How Nike Is Bringing Sustainability to the 2020 Tokyo Olympics
Team USA will go green while competing for gold medals.
Olympic athletes embody national pride, steadfast dedication to their sport, and unwavering strength. But at the 2020 Tokyo Olympic Games, these top-notch athletes will also be standing for a cause that’s become a huge talking point across the globe: sustainability.
In an effort to make the 2020 Summer Olympics more eco-friendly than past Olympic Games, the Tokyo Organising Committee of the Olympic and Paralympic Games has been rolling out a series of sustainability initiatives focused on climate change, resource management, and the natural environment, among others. One of the first courses of action: recycling small electronic devices into Olympic medals. From April 2017 to March 2019, the committee collected nearly 79,000 tons of electronics (including cell phones) from more than 1,600 cities and towns in Japan to create 5,000 gold, silver, and bronze medals for every award-winning Olympian.
But thanks to Nike, sustainable medals will be just one of the many eco-friendly components of Team USA’s Olympic wardrobes. As the official sponsor of the United States Olympic Committee, Nike has developed new sustainable athleticwear, from low-impact sneakers to recycled-polyester jackets, designed specifically with the Olympian in mind. (Related: Climate Change Could Limit the Winter Olympics In the Future)
On the podium, Team USA athletes will rock the Nike Air Vapormax 2020. Comprised of 75 percent recycled manufacturing waste, the multi-colored knit portion of the sneaker is precisely engineered to create minimal waste in the production process. It's a one-two punch for sustainability: Creating new products out of recycled materials reduces the use of fossil fuels that are necessary to extract and process new materials, per the Environmental Protection Agency, and enhancing the production process for optimum efficiency helps to make a dent in the 10 to 20 percent of fabric that is wasted in clothing manufacturing.
And those badass tracksuits the Olympians wear while accepting their medals? Those will be made entirely from recycled fabric, too. The original 1978 Windrunner jacket has been reinvented to contain 100 percent recycled polyester, while the joggers are constructed from 100 percent recycled nylon, with a 100 percent recycled mesh lining.
Nike didn’t overlook the minor features of these tracksuits, either: The Team USA logos, drawcord tips, zipper pulls, and Swoosh branding are all made with recycled rubber.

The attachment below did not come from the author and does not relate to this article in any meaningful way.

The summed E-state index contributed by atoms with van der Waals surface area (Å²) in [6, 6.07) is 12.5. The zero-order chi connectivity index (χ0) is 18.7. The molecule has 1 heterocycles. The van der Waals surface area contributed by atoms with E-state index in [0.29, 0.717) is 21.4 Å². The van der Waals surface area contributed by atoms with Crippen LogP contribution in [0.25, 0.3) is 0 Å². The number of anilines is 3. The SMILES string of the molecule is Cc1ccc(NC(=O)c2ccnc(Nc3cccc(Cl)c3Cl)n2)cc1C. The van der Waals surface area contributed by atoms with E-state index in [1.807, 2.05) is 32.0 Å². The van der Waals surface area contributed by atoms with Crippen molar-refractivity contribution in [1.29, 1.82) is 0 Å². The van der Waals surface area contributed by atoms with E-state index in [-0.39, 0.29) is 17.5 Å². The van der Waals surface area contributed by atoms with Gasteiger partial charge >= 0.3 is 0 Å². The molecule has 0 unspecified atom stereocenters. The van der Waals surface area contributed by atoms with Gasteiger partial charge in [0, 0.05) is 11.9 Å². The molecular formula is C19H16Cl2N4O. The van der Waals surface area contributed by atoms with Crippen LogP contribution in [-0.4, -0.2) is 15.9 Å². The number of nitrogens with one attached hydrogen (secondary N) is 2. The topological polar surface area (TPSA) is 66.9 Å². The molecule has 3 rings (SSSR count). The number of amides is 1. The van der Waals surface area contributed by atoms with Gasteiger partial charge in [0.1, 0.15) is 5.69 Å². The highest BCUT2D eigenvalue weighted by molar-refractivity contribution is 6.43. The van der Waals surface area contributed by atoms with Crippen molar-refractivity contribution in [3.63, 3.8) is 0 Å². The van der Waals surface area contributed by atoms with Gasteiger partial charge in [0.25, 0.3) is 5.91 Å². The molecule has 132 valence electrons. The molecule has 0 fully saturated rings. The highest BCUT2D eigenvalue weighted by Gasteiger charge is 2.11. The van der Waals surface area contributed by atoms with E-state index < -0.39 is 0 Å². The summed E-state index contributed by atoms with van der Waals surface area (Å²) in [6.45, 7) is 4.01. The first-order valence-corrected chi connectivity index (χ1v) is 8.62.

The outfits are part of Nike’s new Move to Zero collection, a single aspect of the brand’s larger journey toward a zero-carbon, zero-waste future. These pieces, including Sportswear full-zip hoodies, crews, tees, joggers, and shorts, use almost entirely recycled materials and meet a 90 percent or better mark of efficiency. Along with recycled plastics and rubbers, some pieces contain organic cotton, which uses less water and energy to produce than conventionally grown cotton. (Related: How Lauren Singer, Founder of Package Free, Is Leading the Zero-Waste Revolution)
Luckily, backyard baseball players and neighborhood running clubs will soon be able to wear the same looks as their Olympic heroes. The Windrunner jacket will be available online this summer (though it won't feature the Team USA embellishment). And in spring 2020, Nike will launch Space Hippie, an eco-friendly footwear collection with sneakers fit for both the field and the street. Featuring four different styles, the collection was designed with environmental impact in mind, resulting in Nike’s lowest carbon footprint score for footwear yet. The lightweight, supportive foam sole is constructed from recycled rubber and recycled foam scraps, while the knitted exterior is fashioned with yarn that's made from at least 85 percent recycled plastic water bottles, t-shirts, and yarn scraps—a feature that’s helping to give some of the 70 million plastic water bottles used each day in the U.S. a second life. (Nike also has sneakers designed to reduce chronic running injuries.)
Nike’s new activewear may not be the be-all and end-all of sustainable clothing. But considering the fact that synthetic garments release thousands of microplastic fibers into the water with every wash, Nike's sustainability efforts represent an important step toward ensuring that the centuries-old Olympic Games can continue for centuries more.